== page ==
Posted by: Amy at April 18, 2007 8:07 AM

Oh my! The guy has been in politics for YEARS! He was the bloody governor of Wisconsin. It is not as if he is a newbie to campaigning.

When going into an event wherein the attendees are not normally considered a part of your base (e.g. Jews generally support dems not reps), it is common practice to prepare ahead of time a few comments to help you connect with your audience.

If Tommy prepared with his staffers, he needs to fire their asses. If he did not and such a comment was "off the cuff", he needs to fire their asses for not being prepared. If he ignored his staffers, vote is already elsewhere...

what a dumbass...

Posted by: André-Tascha at April 18, 2007 8:20 AM

I agree the guy's an idiot for saying something like that. A politician should know better. I wonder, though, if it is simply not possible in today's public discourse to generalize at all about a group of which one is not a member. I wonder someone would get in trouble if he said something like this, "As a whole, the Jewish community is one of the most successful groups in the U.S., and it seems no small part of that success is the degree to which the Jewish community emphasizes a strong family, education, and hard work."

Posted by: justin case at April 18, 2007 9:45 AM

Wait a minute! This guy is to be cussed for saying what is not only common knowledge, but has basis in history?

Posted by: Radwaste at April 18, 2007 10:00 AM

Uh, where does the comparison with Don Imus come from? Imus was being a cruel asshole who thought he was funny. Thompson was stating a fact: Jews have a rich history of excellence in banking and commerce, one of which they should be very proud. How the hell is stating this on a par with a "nappy-headed hoes" comment?

Posted by: Jackie Danicki at April 18, 2007 10:32 AM

I remember after my grandfather died I found out he was a Jew. He just forgot to mention it to us, musta slipped his mind. Later we discovered that he came from a very devout sephardic jewish community, when this unknown jewish woman came up to us after he died. We thought she was crazy, and then we verified everything she said. We were like WTF, he was a JEW?

Posted by: PurplePen at April 18, 2007 10:48 AM

Radwaste and Jackie - I think the issue that people had with the statement is that it plays into the "money-grubbing jew" stereotype. Amy's comment about black people and basketball falls into the same category, really. Demonstrably true, perhaps, but that plays into stereotypes.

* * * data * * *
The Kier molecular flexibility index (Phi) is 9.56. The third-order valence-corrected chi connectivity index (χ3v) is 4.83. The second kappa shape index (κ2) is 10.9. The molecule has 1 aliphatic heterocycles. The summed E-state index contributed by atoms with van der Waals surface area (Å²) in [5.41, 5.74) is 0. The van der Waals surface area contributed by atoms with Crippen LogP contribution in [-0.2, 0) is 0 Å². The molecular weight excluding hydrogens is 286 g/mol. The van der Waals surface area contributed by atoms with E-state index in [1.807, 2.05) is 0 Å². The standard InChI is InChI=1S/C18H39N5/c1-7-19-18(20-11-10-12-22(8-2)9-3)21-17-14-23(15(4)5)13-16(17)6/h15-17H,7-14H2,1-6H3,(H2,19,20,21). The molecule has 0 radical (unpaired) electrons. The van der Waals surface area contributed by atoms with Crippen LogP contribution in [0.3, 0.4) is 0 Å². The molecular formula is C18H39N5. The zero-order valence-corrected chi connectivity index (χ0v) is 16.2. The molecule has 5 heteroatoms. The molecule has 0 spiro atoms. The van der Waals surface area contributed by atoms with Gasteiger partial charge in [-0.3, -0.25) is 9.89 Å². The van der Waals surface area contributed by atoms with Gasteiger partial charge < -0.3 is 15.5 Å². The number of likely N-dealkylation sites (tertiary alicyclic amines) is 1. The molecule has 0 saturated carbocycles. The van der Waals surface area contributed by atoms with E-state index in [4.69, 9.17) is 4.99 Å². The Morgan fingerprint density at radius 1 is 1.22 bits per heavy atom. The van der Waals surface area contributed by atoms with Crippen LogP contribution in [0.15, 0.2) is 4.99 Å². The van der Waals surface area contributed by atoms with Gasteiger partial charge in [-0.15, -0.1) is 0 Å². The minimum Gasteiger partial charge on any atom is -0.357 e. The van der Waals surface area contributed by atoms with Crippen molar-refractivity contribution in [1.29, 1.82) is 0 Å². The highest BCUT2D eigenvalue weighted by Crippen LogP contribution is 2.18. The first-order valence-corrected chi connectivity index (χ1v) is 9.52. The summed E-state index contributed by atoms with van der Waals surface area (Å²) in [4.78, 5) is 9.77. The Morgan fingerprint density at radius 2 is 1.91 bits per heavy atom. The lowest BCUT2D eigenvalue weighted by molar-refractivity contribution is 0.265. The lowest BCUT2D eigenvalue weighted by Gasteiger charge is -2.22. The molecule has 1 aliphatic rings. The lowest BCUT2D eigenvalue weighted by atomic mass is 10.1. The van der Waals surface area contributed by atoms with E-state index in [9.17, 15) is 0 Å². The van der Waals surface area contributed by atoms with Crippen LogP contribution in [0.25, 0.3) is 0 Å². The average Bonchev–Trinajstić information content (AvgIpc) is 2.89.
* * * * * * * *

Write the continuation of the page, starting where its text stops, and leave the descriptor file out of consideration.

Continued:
Posted by: justin case at April 18, 2007 12:49 PM

So now we're expected to ignore reality for fear of offending people? Most Jews I know are not nearly so po-faced as this.

Posted by: Jackie Danicki at April 18, 2007 2:10 PM

What Jackie said. I'm Jewish, and I'd find it really hard to be offended by this.

Posted by: Rex Little at April 18, 2007 5:10 PM

So now we're expected to ignore reality for fear of offending people?

Not at all. But saying things that plays into stereotypes is bound to get certain types of people worked up. No one should be surprised.

Posted by: justin case at April 18, 2007 5:15 PM

I'm not saying I disagree with what he said -- or that a lot of black people play pro basketball (although I'm not sure how many Chinese people still own laundries). My amusement at this was that it's not a really smart way to politick -- and I don't think he said it because he's one of the rare, ingenuous politicians!

Posted by: Amy Alkon at April 19, 2007 6:10 AM

Well, whose burden is it when someone gets offended? Right now, some people want others to shut up, be censored, etc., if they are offended. Of course, the folks doing the complaining don't realize that they are laying the groundwork for someone to shut them up forcibly!

It's all an expression of ego.

Posted by: Radwaste at April 20, 2007 7:45 AM

I think that most people don't get offended by stuff like this, but that they feel they SHOULD be offended. Presumably, everyone in a room where such a comment is made tenses up and looks around to see who will take offense.

Add in the fact that modern media/communication makes it impossible for a politician to say anything without it being scrutinized, analyzed, and replayed a thousand times, and you have a system where the only people who get into positions of power are the ones who can lie the best.

Posted by: SilverFox at April 20, 2007 9:03 AM